When Kadhum Abid Jabir came to Baghdad with his wife and granddaughter a week ago, he didn't know that he would go back to his home town alone to mourn their deaths. He lost both companions Thursday to a suicide bomb that killed more than 20 Iraqis and wounded dozens more.
"They killed my life and my future," Jabir, who lost an eye in the blast, cried in his hospital bed. All around him, other wounded people had relatives to wipe blood from their faces and talk them out of shock. But Jabir was alone, isolated in a corner. He gazed at the ground with an empty look. He didn't blink when the doctor worked on his wounds.
"How will I go back without them?" he whispered to himself. "What will I tell the family?"
The explosion ripped through al Nahdha bus station in the center of Baghdad when a suicide bomber, apparently wearing an explosive belt, jumped onto a bus filled with more than 40 people, police and witnesses said. The bus was bound for Nasiriyah, a city in the Shiite Muslim-dominated south, 200 miles from Baghdad.
The Sunni Muslim-led insurgency has frequently targeted Shiite civilians, as well as Iraqi security forces and other institutions of the Shiite-dominated government. As the country heads toward nationwide elections next Thursday, insurgent leaders have vowed to derail the balloting and target voters. Iraqi and U.S. officials have said they expect violence to escalate.
In the Shiite holy city of Najaf, a conference of southern political leaders recommended Thursday that nine Shiite-majority provinces forge a common security policy and form a regional security force. Abdul Hussein Abtan, deputy governor of Najaf province, said the conference sought to "provide protection to our population, and our cities and provinces, which are exposed to terrorist attacks."
Also in Najaf, Abdul Aziz Hakim, whose Supreme Council for the Islamic Revolution in Iraq is the leading party in Iraq's government and heads a Shiite slate in the coming election, renewed his vow to forge the nine Shiite provinces into a single federal region. In October, Iraqi voters approved a new constitution that would permit formation of such autonomous regions, much like that already established by ethnic Kurds in northern Iraq.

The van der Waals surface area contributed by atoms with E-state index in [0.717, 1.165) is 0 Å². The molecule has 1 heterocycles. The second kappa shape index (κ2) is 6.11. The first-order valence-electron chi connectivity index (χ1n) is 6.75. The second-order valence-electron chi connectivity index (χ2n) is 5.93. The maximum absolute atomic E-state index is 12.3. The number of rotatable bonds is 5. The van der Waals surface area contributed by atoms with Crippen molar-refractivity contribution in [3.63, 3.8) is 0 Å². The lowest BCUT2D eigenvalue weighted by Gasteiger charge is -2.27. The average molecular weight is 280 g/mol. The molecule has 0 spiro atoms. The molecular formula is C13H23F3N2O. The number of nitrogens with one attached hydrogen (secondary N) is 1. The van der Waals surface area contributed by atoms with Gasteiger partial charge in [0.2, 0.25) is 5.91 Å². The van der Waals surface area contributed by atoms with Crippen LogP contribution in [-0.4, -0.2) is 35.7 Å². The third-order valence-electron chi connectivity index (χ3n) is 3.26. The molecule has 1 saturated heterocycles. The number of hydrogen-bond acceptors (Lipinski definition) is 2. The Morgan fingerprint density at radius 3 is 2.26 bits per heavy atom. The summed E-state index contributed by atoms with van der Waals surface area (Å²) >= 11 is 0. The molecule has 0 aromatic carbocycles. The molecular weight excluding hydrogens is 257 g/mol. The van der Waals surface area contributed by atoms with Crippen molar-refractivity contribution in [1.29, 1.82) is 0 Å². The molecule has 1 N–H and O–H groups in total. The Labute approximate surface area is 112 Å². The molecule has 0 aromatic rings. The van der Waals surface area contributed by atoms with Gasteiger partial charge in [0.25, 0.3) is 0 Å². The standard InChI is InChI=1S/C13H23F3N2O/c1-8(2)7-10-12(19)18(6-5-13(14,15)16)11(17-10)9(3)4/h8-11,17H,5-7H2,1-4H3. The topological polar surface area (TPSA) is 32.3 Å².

"Our region shall be formed at the desire and request of the people through a referendum as enshrined in the constitution," Hakim said at a news conference. "Our main challenge now is to establish a secure atmosphere in the center, the south and other parts of Iraq."
The bus bombing in Baghdad occurred at the peak business hour at a depot located on a street that is so busy it is almost impassable at any time of day. The bus station houses and is surrounded by fast-food restaurants and shops that sell cigarettes and soft drinks.
"I just heard a huge explosion," then saw a scene of carnage, Jabir said. After the blast, the bombed bus burned for more than 30 minutes.
Workers at nearby Kindi Hospital said the facility received 24 bodies from the scene and 28 wounded people.
"All the dead cannot be recognized. They are all burned," said Dhia Fuad, 31, a policeman guarding the hospital's gate. Fuad said that he had manned a checkpoint there for about three years and that "of all the dead and wounded from explosions I saw, this is the most horrible."
Fuad Abdul Wahab, 17, said he saw the owner of a nearby restaurant running in the street with his head aflame. The man died in the hospital.
Relatives of the victims waited in the hospital's corridors for news. A woman who gave her name as Um Ahmed came with her husband and daughter. "Where are my sons?" she shrieked. When she arrived at the emergency room, she was told that one of her sons was in the operating room and might have lost his eyes.
Other people stood by hospital beds, weeping and imploring unconscious relatives to speak. A father begged his son to say, "I am alive."
Special correspondent Saad Sarhan in Najaf contributed to this report.